Cancer Institute A national cancer institute
designated cancer center

Resources

Biostatistical Resources

Population science research is advanced through the development of novel biostatistical technologies and methods. A key aim of this work is to enable the high-volume processing of samples in a cost-effective and timely manner.

Much of this work has been facilitated by the Stanford Genome Technology Center. Center contributions include the development of the DNA microarray technology in 1989 and more recently, the development of the Modular Inversion Probe technology, which can perform high throughput multiplex quantitative assays (over 40,000 at this time). These assays include SNP detection, genome content, alternative splicing, microbial typing, DNA methylation, somatic mutation detection and protein detection, which is 104 times more sensitive than an ELISA and is being developed for early cancer detection.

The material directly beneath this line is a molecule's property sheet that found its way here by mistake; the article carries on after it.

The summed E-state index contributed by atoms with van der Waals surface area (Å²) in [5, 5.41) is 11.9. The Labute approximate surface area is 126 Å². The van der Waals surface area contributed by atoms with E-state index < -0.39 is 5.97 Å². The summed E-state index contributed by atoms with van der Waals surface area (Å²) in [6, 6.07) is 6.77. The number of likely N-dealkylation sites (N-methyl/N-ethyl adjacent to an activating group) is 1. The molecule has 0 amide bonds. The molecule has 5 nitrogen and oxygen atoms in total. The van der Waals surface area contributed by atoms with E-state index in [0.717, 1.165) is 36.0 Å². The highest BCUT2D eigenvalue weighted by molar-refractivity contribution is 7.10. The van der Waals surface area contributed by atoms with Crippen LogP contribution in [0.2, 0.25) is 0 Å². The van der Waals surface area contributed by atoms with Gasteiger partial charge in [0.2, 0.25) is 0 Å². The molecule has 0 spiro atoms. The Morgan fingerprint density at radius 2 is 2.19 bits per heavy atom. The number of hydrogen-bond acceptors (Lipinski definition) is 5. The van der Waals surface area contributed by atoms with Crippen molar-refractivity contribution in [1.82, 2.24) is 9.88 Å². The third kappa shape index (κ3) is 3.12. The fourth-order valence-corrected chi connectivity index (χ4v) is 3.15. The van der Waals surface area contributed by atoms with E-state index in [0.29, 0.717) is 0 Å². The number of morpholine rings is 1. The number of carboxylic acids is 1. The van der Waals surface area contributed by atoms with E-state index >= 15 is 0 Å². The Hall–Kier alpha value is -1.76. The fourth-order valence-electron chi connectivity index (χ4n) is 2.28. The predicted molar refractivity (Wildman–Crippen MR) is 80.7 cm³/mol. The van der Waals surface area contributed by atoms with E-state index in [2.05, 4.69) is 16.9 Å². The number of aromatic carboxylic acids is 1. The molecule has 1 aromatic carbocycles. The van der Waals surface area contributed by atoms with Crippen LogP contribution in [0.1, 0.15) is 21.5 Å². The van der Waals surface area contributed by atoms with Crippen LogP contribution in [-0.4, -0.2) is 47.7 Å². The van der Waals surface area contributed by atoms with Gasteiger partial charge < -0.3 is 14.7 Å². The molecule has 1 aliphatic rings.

In collaboration with colleagues at USC and other institutions, Population Science researchers have also worked to develop and expand biostatistical methods for analyzing the complex data collected from large genetic epidemiology studies. For example, they have developed a computer program to estimate the power of genome-wide association studies that accommodates multiple testing issues.

The department of Health Research and Policy provides services to members of the School of Medicine through a Data Coordinating Center (DCC). The center specializes in the planning, development, management, and operation of systems for project data management.

Stanford Microarray Database(SMD) provides a database server that is currently an eight-processor Sun V880 with 32GB RAM. The Stanford Microarray Database accounts are given to only:

Tools provided are quality assessment programs, clustering and other data analysis, data viewing visualizaton, data transfromation, data organization or annotation, microarray data and array design tools.

CMGM Bioinformatics Resource provides computer resources for biomedical research at Stanford. The cost of membership is $900/year, and gives everyone in your lab access to the Bioinformatics Computer Facilities. This includes the large library of Mac, PC and UNIX software.

This document was last modified: Monday, 27-Jun-2011 13:29:13 PDT

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